Michael Wolf had reason to be proud when a museum in Miami, Florida, opened its doors to the public in May.
Three of the flagship hi-tech exhibits in the US$305m Phillip & Patricia Frost Museum of Science were designed and created by Wolf’s firm, Formula D interactive, in its Cape Town home base.
“Working for a museum that had a big vision was an opportunity for our team to truly push the boundaries of what our technology could do to provide a fun and memorable learning experience,” says Wolf. “I am critical of our work and amazed with what we have achieved.”
An important theme at the museum is the Miami region’s natural environment. It is something Formula D played a key role in bringing to life through virtual reality.
One exhibit, River of Grass, makes the experience of being in the everglades wetlands come alive. To achieve this Formula D used 16 projectors, directional audio and seven motion-tracking sensors.
Similar technology was used by Formula D to create the Virtual Gulf Stream Aquarium, which allows people to interact with animated sea creatures. Visitors are able to get a shark’s-eye view of its environment, for example.
“We want people to learn about [a shark’s] senses,” says Wolf. And they do, right down to its sense of sight and smell and the electromagnetic field it detects when hunting.
The exhibit last year earned Formula D the prestigious Red Dot award for user-experience design.
The Miami museum contract is a major breakthrough for Formula D, which competed against 15 interactive design firms. “We are pushing hard to go international to a greater extent,” says Wolf. “After the Miami project more eyes will be on us.”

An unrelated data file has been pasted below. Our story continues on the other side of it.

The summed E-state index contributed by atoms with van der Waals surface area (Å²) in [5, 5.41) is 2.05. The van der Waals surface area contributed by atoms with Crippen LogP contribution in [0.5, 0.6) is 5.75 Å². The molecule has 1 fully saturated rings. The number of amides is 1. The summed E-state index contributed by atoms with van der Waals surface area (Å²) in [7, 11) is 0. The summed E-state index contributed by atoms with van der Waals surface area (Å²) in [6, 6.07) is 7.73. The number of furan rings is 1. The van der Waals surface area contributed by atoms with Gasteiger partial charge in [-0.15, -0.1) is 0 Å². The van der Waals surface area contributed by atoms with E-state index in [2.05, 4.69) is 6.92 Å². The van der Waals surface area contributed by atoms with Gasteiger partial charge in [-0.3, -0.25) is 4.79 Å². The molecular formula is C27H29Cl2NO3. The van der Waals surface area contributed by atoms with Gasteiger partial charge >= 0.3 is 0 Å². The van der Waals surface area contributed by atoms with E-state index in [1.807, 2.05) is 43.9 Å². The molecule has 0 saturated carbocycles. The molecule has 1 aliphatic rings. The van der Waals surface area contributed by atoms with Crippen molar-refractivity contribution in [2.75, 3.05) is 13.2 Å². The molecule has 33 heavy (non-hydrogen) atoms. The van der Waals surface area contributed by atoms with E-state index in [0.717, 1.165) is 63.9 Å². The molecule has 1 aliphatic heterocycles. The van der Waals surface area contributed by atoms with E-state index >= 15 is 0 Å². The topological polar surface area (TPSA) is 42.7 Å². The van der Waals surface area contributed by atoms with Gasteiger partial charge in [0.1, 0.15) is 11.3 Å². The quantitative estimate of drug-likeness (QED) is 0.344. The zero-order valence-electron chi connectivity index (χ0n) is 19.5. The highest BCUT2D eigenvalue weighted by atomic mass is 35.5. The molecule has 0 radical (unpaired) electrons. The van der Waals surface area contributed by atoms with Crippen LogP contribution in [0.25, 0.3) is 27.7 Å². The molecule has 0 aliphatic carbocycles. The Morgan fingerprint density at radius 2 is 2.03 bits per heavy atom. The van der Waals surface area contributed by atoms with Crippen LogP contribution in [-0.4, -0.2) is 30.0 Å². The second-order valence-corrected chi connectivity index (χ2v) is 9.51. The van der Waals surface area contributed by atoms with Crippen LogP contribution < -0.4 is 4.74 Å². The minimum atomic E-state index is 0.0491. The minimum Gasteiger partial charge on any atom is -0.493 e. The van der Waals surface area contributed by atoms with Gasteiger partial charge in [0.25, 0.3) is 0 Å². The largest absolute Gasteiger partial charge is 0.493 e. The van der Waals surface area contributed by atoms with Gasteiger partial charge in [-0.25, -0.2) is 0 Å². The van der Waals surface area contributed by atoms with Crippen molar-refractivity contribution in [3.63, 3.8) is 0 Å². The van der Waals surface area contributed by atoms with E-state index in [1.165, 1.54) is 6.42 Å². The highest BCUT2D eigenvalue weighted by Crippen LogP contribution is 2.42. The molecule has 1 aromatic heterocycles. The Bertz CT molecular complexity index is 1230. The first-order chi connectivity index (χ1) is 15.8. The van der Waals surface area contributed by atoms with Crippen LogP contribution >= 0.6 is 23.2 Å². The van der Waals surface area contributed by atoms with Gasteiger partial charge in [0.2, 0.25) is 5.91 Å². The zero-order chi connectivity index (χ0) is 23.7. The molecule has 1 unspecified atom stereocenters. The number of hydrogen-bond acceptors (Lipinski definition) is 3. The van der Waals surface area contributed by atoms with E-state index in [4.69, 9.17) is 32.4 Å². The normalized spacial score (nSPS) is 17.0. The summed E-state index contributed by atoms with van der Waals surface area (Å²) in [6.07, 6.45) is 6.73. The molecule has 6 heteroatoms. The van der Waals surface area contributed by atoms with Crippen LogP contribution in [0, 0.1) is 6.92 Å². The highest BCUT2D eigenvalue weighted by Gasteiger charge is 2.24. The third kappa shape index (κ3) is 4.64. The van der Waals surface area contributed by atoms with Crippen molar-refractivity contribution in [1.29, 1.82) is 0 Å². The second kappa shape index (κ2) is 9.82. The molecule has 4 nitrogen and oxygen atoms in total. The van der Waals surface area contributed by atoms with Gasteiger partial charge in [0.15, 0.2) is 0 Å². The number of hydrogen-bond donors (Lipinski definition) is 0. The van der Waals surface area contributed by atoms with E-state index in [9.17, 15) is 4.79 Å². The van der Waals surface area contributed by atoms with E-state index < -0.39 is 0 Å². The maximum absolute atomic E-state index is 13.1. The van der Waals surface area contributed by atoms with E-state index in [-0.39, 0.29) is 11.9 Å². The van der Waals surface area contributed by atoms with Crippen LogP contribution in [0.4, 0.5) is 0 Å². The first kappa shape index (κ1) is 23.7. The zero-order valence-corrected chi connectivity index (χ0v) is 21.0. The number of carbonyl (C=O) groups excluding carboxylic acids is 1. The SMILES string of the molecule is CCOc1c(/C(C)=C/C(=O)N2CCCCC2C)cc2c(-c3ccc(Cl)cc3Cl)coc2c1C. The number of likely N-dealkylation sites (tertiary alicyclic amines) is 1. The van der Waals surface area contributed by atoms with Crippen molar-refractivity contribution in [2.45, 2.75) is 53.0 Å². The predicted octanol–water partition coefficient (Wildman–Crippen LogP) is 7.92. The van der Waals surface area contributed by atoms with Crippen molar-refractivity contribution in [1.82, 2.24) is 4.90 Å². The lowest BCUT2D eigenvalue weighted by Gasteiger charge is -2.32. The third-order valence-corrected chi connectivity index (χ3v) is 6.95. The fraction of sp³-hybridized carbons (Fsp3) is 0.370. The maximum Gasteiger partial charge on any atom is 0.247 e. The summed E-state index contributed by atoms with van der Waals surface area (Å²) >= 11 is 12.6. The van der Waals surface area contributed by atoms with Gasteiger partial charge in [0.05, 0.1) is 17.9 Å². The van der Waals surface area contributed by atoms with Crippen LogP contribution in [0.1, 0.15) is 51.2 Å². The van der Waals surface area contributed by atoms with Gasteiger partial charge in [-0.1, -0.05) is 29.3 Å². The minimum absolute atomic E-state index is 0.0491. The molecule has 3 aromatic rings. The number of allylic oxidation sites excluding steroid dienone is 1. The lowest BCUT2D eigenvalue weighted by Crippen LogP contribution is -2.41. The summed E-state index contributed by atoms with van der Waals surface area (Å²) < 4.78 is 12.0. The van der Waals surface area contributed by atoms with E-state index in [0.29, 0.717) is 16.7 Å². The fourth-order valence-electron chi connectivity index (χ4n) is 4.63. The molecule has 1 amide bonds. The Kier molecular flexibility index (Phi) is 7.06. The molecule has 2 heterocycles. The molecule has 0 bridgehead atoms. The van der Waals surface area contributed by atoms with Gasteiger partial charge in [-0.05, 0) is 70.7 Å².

The company has tendered for the upgrade of the Royal Air Force Museum in London and for a project in Dubai.
What further enhances the company’s international reputation is that the Massachusetts Institute of Technology is sending students to it to serve internships.
Formula D is engaged in a project to upgrade the Constitution Hill Museum in Johannesburg, which has as its centrepiece the notorious Old Fort prison dating back to 1893. “We want to provide visitors with an experience of the early history of the Old Fort,” says Wolf. “It includes its role as a Boer military stronghold in the early days of the Anglo-Boer War.”
German-born Wolf founded Formula D 10 years ago. “I wanted to explore the boundaries between digital and physical interaction with a strong emphasis on education and science communication,” he says.
What started as a one-man show has grown into a company with a staff of 20 whose skills include product design, software development, the production of video effects and the application of creative technology.
“Skills are the key,” says Wolf. “We are fortunate that the rewarding nature of our work enables us to get the skilled people we need.”